Organizational profile: UK Regenerative Medicine Platform Immunomodulation Hub
Free to access Organizational Profile from the Regenerative Medicine Special Focus Issue
The UK Regenerative Medicine Platform was launched in 2013 as a jointly funded venture by the Biotechnology and Biological Sciences Research Council (BBSRC), Biotechnology and Biological Sciences Research Council, Engineering and Physical Sciences Research Council (EPSRC) and Medical Research Council (MRC) to address the technical and scientific challenges associated with translating promising scientific discoveries into the clinical setting. The first stage of the Platform involved the establishment of five interdisciplinary and cross-institutional research Hubs and the final Hub, the Immunomodulation Hub, was formed in 2014. The Immunomodulation Hub comprises scientists from diverse clinical and nonclinical research backgrounds. Collectively, they provide expertise in tissues for which there is an unmet clinical need for regenerative treatments, in innate and adaptive immunity and in whole organ transplantation. Their vision is that by working together to determine how regenerative medicine cell therapies in a laboratory setting are affected by the immune system, they will make a substantial contribution to long-term clinical deliverables that include improved efficacy of photoreceptor cell therapy to treat blindness; improved repair of damaged heart tissue; and improved survival and functionality of transplanted hepatocytes as an alternative to liver transplantation.
By Curtis Asante, UKRMP Immunomodulation Hub Project Manager.
Professor Fiona Watt, Centre for Stem Cells & Regenerative Medicine, King’s College London
My major research interests are focused on the role of stem cells in adult tissue maintenance and recently, my lab showed that skin fibroblasts comprise distinct lineages with different contributions to wound healing. By liaising with other members of the hub, we are addressing whether or not different subsets of fibroblasts identified in mouse skin have immunomodulatory properties. This is being achieved by performing gene expression profiling on different fibroblast populations, in order to identify the immunomodulatory genes they express and to examine whether this correlates with specific cell signaling pathways that are known to be implicated in modulating immune cell responses. I am also liaising with other members of the hub to address whether or not different fibroblast lineages identified in the skin also exist in other tissues such as the heart, eye and intestine. If the fibroblast lineages are present, as suspected, we will then study how they respond to inflammation and repair by examining their role in mouse models of human disease.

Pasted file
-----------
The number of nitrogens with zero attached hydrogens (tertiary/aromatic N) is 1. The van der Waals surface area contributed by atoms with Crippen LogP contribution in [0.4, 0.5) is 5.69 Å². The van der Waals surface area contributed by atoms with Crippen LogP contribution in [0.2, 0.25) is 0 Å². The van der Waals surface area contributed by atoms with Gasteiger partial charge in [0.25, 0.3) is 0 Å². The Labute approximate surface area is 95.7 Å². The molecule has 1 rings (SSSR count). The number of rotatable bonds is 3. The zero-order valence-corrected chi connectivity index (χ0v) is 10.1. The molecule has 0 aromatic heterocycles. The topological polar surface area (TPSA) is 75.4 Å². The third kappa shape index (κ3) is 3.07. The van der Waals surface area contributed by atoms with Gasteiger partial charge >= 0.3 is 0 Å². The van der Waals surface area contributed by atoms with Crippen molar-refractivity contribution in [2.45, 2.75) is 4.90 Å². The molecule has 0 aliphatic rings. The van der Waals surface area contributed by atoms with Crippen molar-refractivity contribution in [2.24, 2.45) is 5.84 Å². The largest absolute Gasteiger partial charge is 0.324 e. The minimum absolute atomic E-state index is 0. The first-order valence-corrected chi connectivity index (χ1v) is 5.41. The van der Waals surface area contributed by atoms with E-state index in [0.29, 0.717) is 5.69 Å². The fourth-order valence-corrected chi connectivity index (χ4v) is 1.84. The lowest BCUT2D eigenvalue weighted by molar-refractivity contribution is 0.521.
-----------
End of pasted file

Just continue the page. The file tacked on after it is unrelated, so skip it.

Autologous fibroblast transplantation is already being evaluated for its potential in promoting the healing of acute wounds and the repair of scarred skin tissue. We anticipate that outside of these applications, partly due to the work being carried out in the Immunomodulation Hub, we will have a much better understanding of the therapeutic potential of fibroblasts in a variety of tissues.
Professor Robin Ali, UCL Institute of Ophthalmology, Gene & Cell Therapy Group
The main aim of our work is the development of photoreceptor cell transplantation to repair the retina following retinal degeneration. We have shown previously that transplantation of rod photoreceptor precursor cells into the adult mouse retina results in integration and differentiation into rod photoreceptors that form synaptic connections and can improve vision in mouse models of visual dysfunction. We have also differentiated and transplanted mouse embryonic stem cell-derived photoreceptor precursors into animal models of retinal degeneration. While our studies provide the first proof- of-concept for effective transplantation of neurons and provide the foundations for human pluripotent stem cell-derived photoreceptor transplantation, we have also shown that host immune responses reduce the long-term survival of the transplanted cells. Within the Immunomodulation Hub we are working to characterize in detail the recipient immune response toward transplanted retinal cells and to develop immunomodulatory strategies to prolong the survival of transplanted cells within the retina.
Successful cell therapy for retinal degeneration will require immunomodulation to increase long-term cell survival. By understanding recipient immune responses, we will be able to develop an effective strategy to modulate responses locally in the retina and thus avoid serious adverse events associated with systemic immunosuppression.
To read what research all the members of the Immunomodulation Hub are doing, please have a look at the full, free-to-access profile here.